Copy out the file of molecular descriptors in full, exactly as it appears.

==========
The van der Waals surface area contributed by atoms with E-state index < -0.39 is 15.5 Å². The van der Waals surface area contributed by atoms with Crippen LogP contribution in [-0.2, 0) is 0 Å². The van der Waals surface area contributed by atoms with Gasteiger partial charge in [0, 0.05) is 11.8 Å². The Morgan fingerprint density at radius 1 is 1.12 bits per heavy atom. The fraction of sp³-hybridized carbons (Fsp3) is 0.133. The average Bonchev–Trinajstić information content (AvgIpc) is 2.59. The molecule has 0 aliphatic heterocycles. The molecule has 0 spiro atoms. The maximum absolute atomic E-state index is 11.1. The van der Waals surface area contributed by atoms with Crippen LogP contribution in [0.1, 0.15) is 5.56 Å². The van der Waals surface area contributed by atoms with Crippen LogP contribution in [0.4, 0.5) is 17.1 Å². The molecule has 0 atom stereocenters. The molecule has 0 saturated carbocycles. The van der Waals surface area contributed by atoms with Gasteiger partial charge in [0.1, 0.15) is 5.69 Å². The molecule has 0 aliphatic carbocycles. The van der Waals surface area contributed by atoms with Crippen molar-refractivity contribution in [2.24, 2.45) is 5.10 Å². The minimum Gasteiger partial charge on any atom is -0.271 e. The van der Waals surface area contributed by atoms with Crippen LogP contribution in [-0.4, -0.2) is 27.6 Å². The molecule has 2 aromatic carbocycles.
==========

The van der Waals surface area contributed by atoms with E-state index < -0.39 is 15.5 Å². The van der Waals surface area contributed by atoms with Crippen LogP contribution in [-0.2, 0) is 0 Å². The van der Waals surface area contributed by atoms with Gasteiger partial charge in [0, 0.05) is 11.8 Å². The Morgan fingerprint density at radius 1 is 1.12 bits per heavy atom. The fraction of sp³-hybridized carbons (Fsp3) is 0.133. The average Bonchev–Trinajstić information content (AvgIpc) is 2.59. The molecule has 0 aliphatic heterocycles. The molecule has 0 spiro atoms. The maximum absolute atomic E-state index is 11.1. The van der Waals surface area contributed by atoms with Crippen LogP contribution in [0.1, 0.15) is 5.56 Å². The van der Waals surface area contributed by atoms with Crippen LogP contribution in [0.4, 0.5) is 17.1 Å². The molecule has 0 atom stereocenters. The molecule has 0 saturated carbocycles. The van der Waals surface area contributed by atoms with Gasteiger partial charge in [0.1, 0.15) is 5.69 Å². The molecule has 0 aliphatic carbocycles. The van der Waals surface area contributed by atoms with Crippen molar-refractivity contribution in [2.24, 2.45) is 5.10 Å². The minimum Gasteiger partial charge on any atom is -0.271 e. The van der Waals surface area contributed by atoms with Crippen LogP contribution in [-0.4, -0.2) is 27.6 Å². The molecule has 2 aromatic carbocycles.